First destination: Mazama, and the Methow Valley Sport Trail Association’s 10th Annual Cutthroat Classic. I've done this run a number of times--it's swell. We left the MV at 3:45 AM and hit the Highway 20, North Cascades pass. Terry drives fast, and we got there by about 6. Sunrise over Liberty Bell, pretty cool, picture below. All sorts of familiar faces at the race, all cool people too. Roll call: Al, Chris, James, Alison, Chuck, Ken, Thome. Results at http://www.mvsta.com/, pics at http://www.mvsta.blogspot.com/. You catch a yellow school bus up to Rainy Pass. Four wave starts, right from Highway 20, wave 2 is cooler than wave 1. The race goes through Chelan County, Skagit County, and Okanagan County, up the Pacific Crest Trail, to 6500 feet, and then you descend 2000 feet, by the horse aid station, all in only 11 miles. The views are just top shelf, over the top, amazing. As far as trail runs go, this one isn't unduly technical, but there's usually a lot of blood on the trail from falls, and this year was no exception. Afterwards, good burritos on a grass lawn by the community center, with a wonderful awards ceremony.
Onward to CCC. We made the fire station in Easton, race hq, at about 5 PM. Our aid station captain was Rich W., the guy in the wig in the top picture. We heard that the No Name Ridge Aid Station at Mile 80 was doing an 80s theme, and we were not about to be outdone. We brought the boogey, with some Saturday Night Fever, man. All night long, every sentence ended with man. Rich was on fire, and Terry's hair was the rage. One of the runners thought Terry's hair was a wig, and reached to pull it off. We lost it, man. Linda B. and Mike C. filled out our groovy staff, and it was just awesome possum watching folks wander in after the Trail from Hell. Everyone came in weary, up a rock strewn trail, bouncing headlamps, and we had the potato soup and quesadillas fired up. The runners and pacers were incredible, most all smiling, generally lucid. I was especially happy to see Joe and Monica, Skagit folks, do well. It was really valuable to watch everyone with their pacers, and see the different ways folks handled the aid station....man.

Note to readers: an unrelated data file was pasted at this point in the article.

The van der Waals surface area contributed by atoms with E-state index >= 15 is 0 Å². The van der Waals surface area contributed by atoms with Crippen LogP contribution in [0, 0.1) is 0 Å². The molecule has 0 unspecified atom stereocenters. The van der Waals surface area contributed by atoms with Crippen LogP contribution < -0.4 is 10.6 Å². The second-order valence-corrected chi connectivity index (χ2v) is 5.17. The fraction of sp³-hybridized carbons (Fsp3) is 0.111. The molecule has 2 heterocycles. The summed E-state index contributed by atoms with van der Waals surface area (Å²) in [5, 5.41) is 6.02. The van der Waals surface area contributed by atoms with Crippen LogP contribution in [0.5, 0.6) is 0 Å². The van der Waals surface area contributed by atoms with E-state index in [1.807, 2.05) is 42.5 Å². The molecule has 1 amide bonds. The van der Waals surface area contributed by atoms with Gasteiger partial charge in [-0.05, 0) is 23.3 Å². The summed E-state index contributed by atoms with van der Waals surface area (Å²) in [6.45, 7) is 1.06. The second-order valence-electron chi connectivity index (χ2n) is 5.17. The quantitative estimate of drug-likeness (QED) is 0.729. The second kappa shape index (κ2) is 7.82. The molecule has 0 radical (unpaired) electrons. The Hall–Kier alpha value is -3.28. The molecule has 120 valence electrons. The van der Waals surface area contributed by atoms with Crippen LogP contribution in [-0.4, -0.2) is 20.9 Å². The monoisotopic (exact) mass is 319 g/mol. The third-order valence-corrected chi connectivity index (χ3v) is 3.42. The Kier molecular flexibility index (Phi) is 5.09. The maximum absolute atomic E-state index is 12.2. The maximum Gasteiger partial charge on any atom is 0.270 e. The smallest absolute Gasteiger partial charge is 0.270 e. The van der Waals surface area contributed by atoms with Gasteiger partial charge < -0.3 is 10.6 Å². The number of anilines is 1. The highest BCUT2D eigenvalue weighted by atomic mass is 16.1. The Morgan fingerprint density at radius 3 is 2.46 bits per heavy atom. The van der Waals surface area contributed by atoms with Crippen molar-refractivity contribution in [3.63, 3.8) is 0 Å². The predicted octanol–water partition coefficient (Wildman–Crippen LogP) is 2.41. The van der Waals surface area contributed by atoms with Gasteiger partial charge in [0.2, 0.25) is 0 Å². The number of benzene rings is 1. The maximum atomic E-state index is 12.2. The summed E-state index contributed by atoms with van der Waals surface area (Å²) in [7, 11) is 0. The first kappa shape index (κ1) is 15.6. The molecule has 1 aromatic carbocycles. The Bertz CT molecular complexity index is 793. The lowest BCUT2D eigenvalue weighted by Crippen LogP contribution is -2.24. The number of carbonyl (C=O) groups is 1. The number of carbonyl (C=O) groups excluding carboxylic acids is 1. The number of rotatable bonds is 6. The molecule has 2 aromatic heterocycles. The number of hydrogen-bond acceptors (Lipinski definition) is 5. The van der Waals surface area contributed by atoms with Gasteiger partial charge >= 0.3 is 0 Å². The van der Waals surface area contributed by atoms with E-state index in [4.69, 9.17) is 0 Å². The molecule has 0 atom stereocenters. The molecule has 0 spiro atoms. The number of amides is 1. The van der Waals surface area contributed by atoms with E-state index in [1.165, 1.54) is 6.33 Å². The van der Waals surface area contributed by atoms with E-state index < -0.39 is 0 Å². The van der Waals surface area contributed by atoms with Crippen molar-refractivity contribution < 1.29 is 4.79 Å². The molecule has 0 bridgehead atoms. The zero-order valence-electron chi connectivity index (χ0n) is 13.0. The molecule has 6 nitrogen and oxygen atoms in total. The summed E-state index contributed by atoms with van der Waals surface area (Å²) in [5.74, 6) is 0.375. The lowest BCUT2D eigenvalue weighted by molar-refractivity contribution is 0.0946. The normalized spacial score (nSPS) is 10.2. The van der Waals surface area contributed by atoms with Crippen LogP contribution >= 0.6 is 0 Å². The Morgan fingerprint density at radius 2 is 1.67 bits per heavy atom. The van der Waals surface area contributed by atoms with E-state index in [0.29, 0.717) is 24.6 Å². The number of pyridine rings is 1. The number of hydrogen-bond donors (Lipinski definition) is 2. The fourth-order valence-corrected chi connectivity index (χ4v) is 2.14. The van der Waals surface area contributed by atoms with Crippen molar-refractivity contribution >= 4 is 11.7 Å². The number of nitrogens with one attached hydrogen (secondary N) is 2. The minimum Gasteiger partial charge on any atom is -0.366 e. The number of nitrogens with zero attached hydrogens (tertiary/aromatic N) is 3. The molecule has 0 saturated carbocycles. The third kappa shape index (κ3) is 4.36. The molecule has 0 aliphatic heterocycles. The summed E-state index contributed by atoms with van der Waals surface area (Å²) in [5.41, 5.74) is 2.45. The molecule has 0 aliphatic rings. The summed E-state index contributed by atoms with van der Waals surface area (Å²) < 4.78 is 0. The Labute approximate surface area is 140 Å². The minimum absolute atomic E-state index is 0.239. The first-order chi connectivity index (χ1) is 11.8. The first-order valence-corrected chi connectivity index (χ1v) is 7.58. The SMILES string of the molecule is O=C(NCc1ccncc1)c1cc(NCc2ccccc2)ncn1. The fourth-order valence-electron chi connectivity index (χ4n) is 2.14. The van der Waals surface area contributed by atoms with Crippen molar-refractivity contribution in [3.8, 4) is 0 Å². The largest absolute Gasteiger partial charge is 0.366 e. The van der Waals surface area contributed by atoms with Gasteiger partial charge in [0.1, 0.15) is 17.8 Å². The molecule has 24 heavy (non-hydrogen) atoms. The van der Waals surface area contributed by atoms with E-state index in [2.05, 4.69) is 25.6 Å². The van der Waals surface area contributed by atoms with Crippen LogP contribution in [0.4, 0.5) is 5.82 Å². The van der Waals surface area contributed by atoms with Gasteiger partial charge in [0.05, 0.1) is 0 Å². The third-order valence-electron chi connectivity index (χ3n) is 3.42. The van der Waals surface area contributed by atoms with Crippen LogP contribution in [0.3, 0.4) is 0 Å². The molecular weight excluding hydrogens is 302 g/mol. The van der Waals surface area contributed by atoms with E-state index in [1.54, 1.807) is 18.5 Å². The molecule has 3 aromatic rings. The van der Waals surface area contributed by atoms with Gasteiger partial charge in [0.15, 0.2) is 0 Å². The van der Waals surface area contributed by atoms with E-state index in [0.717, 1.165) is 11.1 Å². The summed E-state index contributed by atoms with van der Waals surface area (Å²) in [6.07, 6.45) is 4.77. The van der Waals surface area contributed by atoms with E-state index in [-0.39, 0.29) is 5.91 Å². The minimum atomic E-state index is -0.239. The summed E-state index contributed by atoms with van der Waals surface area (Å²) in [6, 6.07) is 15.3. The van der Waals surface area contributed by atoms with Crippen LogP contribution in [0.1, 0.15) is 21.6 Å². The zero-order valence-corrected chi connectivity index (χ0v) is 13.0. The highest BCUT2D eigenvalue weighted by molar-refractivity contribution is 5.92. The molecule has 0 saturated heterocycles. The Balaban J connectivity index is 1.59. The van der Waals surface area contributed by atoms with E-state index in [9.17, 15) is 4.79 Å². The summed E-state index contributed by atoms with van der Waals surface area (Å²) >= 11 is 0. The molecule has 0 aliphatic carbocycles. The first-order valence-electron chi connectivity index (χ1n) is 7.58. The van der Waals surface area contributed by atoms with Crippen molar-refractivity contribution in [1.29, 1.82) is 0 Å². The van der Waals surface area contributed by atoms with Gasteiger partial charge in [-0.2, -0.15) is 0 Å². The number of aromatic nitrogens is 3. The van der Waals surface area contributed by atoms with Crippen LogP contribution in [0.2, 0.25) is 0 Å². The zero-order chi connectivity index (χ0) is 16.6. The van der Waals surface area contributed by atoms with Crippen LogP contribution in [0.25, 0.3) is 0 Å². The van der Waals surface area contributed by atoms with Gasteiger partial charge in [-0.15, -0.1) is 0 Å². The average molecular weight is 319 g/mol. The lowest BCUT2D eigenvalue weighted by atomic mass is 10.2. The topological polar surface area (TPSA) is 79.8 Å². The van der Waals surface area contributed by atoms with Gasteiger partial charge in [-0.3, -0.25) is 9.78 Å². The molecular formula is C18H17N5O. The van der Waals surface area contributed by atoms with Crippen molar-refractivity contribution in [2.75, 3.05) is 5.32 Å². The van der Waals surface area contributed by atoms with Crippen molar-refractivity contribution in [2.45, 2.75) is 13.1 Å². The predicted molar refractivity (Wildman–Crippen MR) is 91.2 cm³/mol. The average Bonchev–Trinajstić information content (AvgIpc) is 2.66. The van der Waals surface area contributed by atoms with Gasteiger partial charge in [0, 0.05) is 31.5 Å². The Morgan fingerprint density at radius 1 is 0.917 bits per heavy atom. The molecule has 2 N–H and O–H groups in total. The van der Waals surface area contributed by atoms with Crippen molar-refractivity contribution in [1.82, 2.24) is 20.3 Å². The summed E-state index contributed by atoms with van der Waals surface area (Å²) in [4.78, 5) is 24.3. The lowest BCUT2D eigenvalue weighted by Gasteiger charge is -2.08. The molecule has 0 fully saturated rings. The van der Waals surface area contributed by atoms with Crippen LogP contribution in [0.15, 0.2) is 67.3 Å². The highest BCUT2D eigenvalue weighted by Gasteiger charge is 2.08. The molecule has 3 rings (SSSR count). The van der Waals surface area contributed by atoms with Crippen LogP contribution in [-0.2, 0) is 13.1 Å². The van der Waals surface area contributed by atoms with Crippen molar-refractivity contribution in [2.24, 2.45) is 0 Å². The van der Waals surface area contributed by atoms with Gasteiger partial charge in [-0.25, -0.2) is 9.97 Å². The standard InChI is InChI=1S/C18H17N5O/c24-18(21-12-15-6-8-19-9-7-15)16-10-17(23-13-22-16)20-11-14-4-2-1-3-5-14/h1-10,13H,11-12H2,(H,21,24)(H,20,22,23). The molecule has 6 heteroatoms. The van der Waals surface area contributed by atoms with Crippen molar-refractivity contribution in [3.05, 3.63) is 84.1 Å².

Noon, Sunday. Mike C. gets us up to the top of No Name Ridge is his low rider Prius, thank you, Mike! No small thing. We ran the final 20 out, slow, mainly because I like slow, picking off the glowsticks and ribbons, picturing the run at night, and taking in the sights. It was a completely different experience than last year, with clear views and more energy, even with the limited sleep we got, and it was the perfect taper for me, with Wasatch coming up. At Mt. Thorp, the Forest Service let us inside the lookout, which btw, is on the cover of this month's Washington Trails magazine, with a whole story on fire lookouts in Washington. The 360 degree views from Mt. Thorp are amazing, with Rainier right there in the kitchen, the dry flats of Eastern Washington viewable to the east, Lake Kachess below, and all sorts of wildflowers to boot. This is obviously a great race to do, but pacing the final 20 is also a good call.
That's all for now, 10-4. Next up...Arches National Park and Wasatch. Excited.
Now.....The Mineral Creek Top 5--
Rich serving up the goods at Mineral Creek, man
French Cabin Aid Station On Descent from Kachess Ridge